Primary Sources

PrintPrint CiteCite
Style: MLAAPAChicago Close


Volcker Rule

Published December 10, 2013

On December 10, 2013, the Federal Deposit Insurance Corporation approved the "Prohibitions and Restrictions on Proprietary Trading and Certain Interests in, and Relationships With, Hedge Funds and Private Equity Funds," part of the Dodd-Frank Act commonly known as the Volcker Rule.

Excerpt from memorandum:

Recommendation: Staff recommends that the FDIC Board approve the attached final rule to implement section 13 of the Bank Holding Company Act ("BHC Act"), as enacted by section 619 of the Dodd-Frank Wall Street Reform and Consumer Protection Act. Section 13 of the BHC Act, commonly referred to as the "Volcker Rule," contains certain prohibitions and restrictions on the ability of banking entities to engage in proprietary trading and restricts the ability of banking entities to hold certain investments in, and have certain relationships with, hedge funds and private equity funds. For purposes of section 13, the term "banking entity" includes all insured depository institutions ("IDIs"), irrespective of size, companies controlling IDIs, companies treated as bank holding companies, and any affiliate or subsidiary of the foregoing. However, it is expected that the primary impact will be on a limited number of larger, more complex banking entities that are actively engaged in the trading and fund activities covered by the statutory prohibitions and restrictions as implemented by final rule. If approved, the final rule will be issued jointly by the FDIC, the Board of Governors of the Federal Reserve System ("Federal Reserve Board"), the Office of the Comptroller of the Currency ("OCC"), the Securities and Exchange Commission ("SEC") and the Commodity Futures Trading Commission ("CFTC") (collectively, the "Agencies"). The final rule will be incorporated into the FDIC's codified regulations as part 351 and will have an effective date of April 1, 2014. However, banking entities have a conformance period of up to two years from the statutory effective date to fully conform their activities and investments to the requirements of the final rule; this conformance period can be extended by the Federal Reserve Board for at least one additional year based on certain statutory criteria. Staff expects that the additional year will be granted to the conformance period, which would provide banking entities until July 21, 2015, to fully conform to the requirements of this final rule.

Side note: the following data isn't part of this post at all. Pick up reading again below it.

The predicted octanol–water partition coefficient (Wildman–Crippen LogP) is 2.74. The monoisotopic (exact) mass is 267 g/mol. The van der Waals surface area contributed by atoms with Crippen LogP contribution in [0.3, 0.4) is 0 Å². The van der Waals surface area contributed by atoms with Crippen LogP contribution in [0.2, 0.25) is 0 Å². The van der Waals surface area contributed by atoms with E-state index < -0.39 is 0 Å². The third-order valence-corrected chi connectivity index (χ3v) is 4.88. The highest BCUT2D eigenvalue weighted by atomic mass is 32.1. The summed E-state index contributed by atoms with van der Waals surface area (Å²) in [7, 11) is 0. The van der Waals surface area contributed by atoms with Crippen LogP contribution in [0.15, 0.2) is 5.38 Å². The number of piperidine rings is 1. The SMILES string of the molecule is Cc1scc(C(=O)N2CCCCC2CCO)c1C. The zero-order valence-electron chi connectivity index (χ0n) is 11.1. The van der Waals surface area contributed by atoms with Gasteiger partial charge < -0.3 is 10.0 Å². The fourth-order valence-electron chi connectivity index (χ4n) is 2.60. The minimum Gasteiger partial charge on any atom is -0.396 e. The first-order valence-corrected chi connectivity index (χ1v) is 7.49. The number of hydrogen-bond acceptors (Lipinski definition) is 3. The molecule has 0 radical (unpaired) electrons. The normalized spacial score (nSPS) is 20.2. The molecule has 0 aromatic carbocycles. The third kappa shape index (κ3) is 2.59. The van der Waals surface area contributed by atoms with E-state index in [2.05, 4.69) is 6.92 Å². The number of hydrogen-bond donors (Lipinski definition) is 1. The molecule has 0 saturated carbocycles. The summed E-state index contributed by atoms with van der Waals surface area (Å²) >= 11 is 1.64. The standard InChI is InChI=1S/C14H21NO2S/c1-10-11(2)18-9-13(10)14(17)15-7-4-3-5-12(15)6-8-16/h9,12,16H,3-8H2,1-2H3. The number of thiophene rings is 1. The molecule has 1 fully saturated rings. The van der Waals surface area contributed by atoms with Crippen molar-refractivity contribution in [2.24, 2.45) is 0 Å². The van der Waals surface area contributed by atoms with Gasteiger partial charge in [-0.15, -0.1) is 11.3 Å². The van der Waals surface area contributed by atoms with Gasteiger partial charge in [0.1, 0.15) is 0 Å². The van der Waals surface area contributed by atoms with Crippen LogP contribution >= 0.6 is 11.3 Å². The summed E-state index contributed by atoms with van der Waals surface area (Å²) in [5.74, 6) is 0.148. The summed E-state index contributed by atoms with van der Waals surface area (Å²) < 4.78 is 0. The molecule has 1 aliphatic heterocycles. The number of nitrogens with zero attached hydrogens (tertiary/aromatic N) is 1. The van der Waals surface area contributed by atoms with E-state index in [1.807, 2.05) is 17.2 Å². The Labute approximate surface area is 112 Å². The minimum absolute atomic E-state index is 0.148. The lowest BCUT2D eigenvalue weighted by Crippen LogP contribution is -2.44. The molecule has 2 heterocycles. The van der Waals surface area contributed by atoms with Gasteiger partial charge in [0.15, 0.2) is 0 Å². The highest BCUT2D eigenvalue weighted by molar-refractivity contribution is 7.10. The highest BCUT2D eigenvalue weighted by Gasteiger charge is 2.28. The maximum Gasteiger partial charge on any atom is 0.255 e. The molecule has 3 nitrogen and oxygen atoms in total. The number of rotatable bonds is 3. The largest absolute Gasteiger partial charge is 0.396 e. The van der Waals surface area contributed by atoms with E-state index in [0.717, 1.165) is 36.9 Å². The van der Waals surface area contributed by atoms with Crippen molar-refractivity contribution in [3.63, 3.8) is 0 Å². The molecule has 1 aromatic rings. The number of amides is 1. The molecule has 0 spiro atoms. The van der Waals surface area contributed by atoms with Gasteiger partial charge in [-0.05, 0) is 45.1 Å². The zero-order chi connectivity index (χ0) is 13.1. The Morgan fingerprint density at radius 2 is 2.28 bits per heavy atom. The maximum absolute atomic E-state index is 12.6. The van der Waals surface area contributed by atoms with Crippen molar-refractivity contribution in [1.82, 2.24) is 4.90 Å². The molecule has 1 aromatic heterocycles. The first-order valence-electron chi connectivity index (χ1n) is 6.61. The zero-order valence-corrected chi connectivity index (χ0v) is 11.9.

More on This Topic